19. 19. Meaningful Play getting »gamification« right Sebastian Deterding (@dingstweets) THANK YOU! Google Tech Talk, January 24, 2011 cbn http://www.flickr.com/photos/pensiero/3438592235/sizes/o/in/faves-7834371@N04/
  20. 20. Make-believe Rules, challenges Goals Feedback Free, safe play space Shared toy objects
  21. 21. Points Badges Leaderboards tracking, feedback goals, rewards competition The blueprint
  22. 22. 1 Meaning
  23. 23. 2 Mastery
  24. 24. »Fun is just another word for learning.« Raph Koster a theory of fun for game design (2005)
  25. 25. »Fun is just another word for learning.« under optimal conditions Raph Koster a theory of fun for game design
  26. 26. »Fun from games arises out of mastery. It arises out of comprehension. It is the act of solving puzzles that makes games fun. With games, learning is the drug.« Raph Koster a theory of fun for game design (2005)
  27. 27. 3 Autonomy
  28. 28. »If he had been a great and wise philosopher, like the writer of this book, he would now have comprehended that Work consists of whatever a body is obliged to do, and that Play consists of whatever a body is not obliged to do.« Mark Twain the adventures of tom sawyer (1876)
  29. 29. Game Design Game Mechanics Anticipation Achievements Balance Bonuses Challenge Discovery Cooperation Ownership Goals Quests Rewards Levels Risks Loss Aversion Stories Points Surprise Reward Schedules http://gamification.org/wiki/Game_mechanics http://gamification.org/wiki/Game_Design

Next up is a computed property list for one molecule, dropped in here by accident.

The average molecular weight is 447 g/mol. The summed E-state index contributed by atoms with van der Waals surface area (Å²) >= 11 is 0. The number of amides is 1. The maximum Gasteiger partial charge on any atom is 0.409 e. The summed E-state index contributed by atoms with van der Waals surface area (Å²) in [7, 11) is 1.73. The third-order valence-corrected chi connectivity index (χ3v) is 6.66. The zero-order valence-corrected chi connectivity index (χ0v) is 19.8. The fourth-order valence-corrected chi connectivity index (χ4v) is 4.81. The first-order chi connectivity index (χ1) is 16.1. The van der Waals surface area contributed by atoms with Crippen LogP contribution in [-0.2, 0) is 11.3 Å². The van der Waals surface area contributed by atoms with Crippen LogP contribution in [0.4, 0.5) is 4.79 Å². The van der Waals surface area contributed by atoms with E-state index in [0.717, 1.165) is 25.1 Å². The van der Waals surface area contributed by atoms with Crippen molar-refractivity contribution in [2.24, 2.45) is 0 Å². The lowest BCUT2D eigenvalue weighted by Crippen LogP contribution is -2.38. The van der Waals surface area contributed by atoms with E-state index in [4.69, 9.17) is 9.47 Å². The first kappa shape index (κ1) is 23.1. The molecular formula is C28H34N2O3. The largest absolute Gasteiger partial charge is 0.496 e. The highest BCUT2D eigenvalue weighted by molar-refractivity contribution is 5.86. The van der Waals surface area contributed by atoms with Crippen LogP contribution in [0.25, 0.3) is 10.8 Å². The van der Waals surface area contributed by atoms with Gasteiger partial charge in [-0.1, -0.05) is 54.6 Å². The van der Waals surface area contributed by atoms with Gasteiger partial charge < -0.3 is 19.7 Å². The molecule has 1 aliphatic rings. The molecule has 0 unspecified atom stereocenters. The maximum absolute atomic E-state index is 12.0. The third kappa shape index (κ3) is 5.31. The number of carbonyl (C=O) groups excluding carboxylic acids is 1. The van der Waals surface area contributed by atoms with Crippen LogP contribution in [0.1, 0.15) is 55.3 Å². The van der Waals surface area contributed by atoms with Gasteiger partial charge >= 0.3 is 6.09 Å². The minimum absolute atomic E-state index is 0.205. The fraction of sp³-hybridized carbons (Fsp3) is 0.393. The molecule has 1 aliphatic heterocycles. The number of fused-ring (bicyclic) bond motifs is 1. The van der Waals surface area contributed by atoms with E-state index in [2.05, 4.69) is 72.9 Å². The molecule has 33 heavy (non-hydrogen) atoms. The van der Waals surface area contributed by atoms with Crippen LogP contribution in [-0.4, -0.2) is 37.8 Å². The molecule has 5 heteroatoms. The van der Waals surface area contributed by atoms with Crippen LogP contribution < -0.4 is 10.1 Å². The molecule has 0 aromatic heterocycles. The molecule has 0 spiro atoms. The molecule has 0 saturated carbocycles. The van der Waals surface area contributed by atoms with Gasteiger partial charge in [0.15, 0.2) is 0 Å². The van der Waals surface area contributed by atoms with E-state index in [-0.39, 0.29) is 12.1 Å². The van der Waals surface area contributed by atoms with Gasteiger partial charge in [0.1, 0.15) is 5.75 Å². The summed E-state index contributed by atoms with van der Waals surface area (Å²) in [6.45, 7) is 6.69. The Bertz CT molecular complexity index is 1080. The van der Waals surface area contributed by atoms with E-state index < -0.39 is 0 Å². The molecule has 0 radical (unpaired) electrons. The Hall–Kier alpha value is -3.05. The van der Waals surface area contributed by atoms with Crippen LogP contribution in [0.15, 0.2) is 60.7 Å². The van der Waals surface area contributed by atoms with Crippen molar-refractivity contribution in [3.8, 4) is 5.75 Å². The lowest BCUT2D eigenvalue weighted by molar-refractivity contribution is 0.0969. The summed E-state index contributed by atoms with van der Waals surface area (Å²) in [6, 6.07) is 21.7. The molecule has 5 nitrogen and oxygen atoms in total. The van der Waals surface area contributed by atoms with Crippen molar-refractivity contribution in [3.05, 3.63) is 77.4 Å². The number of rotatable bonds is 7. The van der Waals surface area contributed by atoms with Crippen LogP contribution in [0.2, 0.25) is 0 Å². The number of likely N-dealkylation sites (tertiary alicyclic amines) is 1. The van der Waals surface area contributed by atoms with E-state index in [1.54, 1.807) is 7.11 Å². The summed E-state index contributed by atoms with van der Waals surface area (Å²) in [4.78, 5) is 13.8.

30. 30. Your turn: How is Agile Gamified?
  31. 31. One View ofAgile is Gamified Game Element Agile Product vision, epics, stories and Multiple long and short-term aims tasks Release burndown/up, Sprint Experience Bars measuring progress burndown Scrum board, daily standup, Rapid, frequent and clear feedback demonstrations Element of Uncertainty Estimates, new requirements Task/Story completion, peer-support, Rewards for effort velocity Windows of enhanced attention Timebox, task Other people Team See: http://blog.xebia.com/2010/12/10/what-world-of-warcraft-and-scrum-have-in-common/#more-5559
  32. 32. Improv Exercise: The “Failure” Bow
  33. 33. The Final Frontier - Play in Life
  34. 34. SAFETY
  35. 35. Siraj Sirajuddin and Influence Mapping
  36. 36. Brene Brown’s Shame Research. See video: http://www.ted.com/talks/brene_brown_on_vulnerability.html
  37. 37. er ! et t er B S u p
  38. 38. Thank You @MichaelSahota

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  • Exercise: Write play history on an index card\n
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  • Handout copy of page and ask people to write in things they already know.\n
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  • Exercise: Pick the most valuable game (for you right now) from TastyCupcake Handouts. Then decide as table.\n
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  • Scrum Alliance - Show Video\n
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  • Ben Brown, co-founder of Consumating.com, recently retold their experience of a point-system badly executed. http://xoxco.com/clickable/i-love-my-chicken-wire-mommy\n
  • The technical term for the idea, coined, afaik, by service provider Bunchball, is „gamification“.\n
  • Foursquare basically created the blueprint: There‘s an activity you wish your users would do. You give them points for it. For certain activities or numbers of points, they earn extras: badges or levels. \n
  • The technical term for the idea, coined, afaik, by service provider Bunchball, is „gamification“.\n
  • The technical term for the idea, coined, afaik, by service provider Bunchball, is „gamification“.\n
  • Das widerspricht eigentlich unseren Erfahrungen und Theorien\n
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  • Spaß entsteht durch das Glückserleben, etwas geschafft, gemeistert zu haben, ein neues Muster in den Regeln erkannt, ein Puzzle gelöst, eine komplexe Handaugekoordination gemeistert zu haben\n
  • The technical term for the idea, coined, afaik, by service provider Bunchball, is „gamification“.\n
  • Das widerspricht eigentlich unseren Erfahrungen und Theorien\n
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  • Empathy\n